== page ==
Seed World

Quality, Integrity, Accountability and Transparency

Aaron Conaway, president of Total Seed Production, shares the values he believes define seedmanship.

Seed World (SW): No. 1 favorite TV show currently?  

Aaron Conaway (AC): There is a 3-way tie: Blue Bloods, The Good Doctor and New Amsterdam. Blue Bloods is a great reflection on working with, for and against family, but with the same common goal and yet still having time to love and reflect at Sunday family dinners. The Good Doctor & New Amsterdam are great reminders that no matter the challenge, problem or adversity there can always be a solution. 

SW: Beer or wine?

AC: Definitely wine, but more specifically any and all Cabernet Sauvignons, especially from Oakville in Napa Valley.

SW: What’s one thing you learned from your first job? 

AC: A lot of life lessons — hard work and customer service, and they have stuck with me to the present. I started working a regular job when I was 11 years old. I worked for a very tough boss, my father, in his full-service gas station. I would work after school, between sport practices, on the weekends and every summer. It was hard work diagnosing and then fixing a different problem on every vehicle, and at the same time, ensuring every customer was satisfied and willing to return to both buy fuel and have their vehicle repaired.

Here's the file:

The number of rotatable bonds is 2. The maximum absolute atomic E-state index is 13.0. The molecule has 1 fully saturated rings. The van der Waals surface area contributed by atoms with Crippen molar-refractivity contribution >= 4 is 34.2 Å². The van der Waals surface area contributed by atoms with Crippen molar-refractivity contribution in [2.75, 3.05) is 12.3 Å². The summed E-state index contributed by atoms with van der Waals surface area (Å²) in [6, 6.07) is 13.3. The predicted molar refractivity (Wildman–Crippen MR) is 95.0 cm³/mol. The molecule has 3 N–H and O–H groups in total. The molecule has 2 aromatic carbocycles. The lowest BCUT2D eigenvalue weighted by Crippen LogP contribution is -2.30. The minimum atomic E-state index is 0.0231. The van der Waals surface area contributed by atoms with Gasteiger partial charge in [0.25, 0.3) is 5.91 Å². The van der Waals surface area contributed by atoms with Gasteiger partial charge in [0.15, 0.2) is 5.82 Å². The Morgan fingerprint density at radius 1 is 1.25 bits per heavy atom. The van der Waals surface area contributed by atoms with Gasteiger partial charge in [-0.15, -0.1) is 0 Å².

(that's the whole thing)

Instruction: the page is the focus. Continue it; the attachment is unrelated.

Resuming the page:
SW: How do you define “Seedsmanship?”

AC: Quality, integrity, accountability and transparency in every aspect of production. It is a way of life every day at Total Seed Production, and it is one of our core values, so we never lose sight of it as an individual or as a team! Knowing that the work we’re doing here in the agriculture industry is essential to humanity, knowing the importance of each and every seed that passes through our production and treating each one with the respect it deserves. It’s all about respecting the seed and knowing how much meaning, and hard work, is behind each one.

SW: How have you seen seed production change in the last decade?

AC: New complexities have been the biggest change — Refuge-in-a-bag, Roundup hybridization system, new hybrids being cycled in production quicker, increased demand for non-GMO specifications, increased number of different treatment products to apply to the seed, use of the H2A agricultural worker program, management of empty seed boxes, multiple soybean trait platforms, etc. 

SW: Where do you see seed production going in the future?

AC: More automation and technology being used. Maybe machinery that once stood alone completing a task will be combined with other machinery to complete more than one task at a time, making a super machine. I think hybrids will keep getting better with more science being discovered, hopefully eliminating many of the diseases and pest issues we have today, making a super seed. If we could only find a way to control the weather! Although, that might be seen in the way of mass, indoor farming. This would eliminate the obstacles of what Mother Nature throws at us, and have complete growing processes happen without stepping outdoors.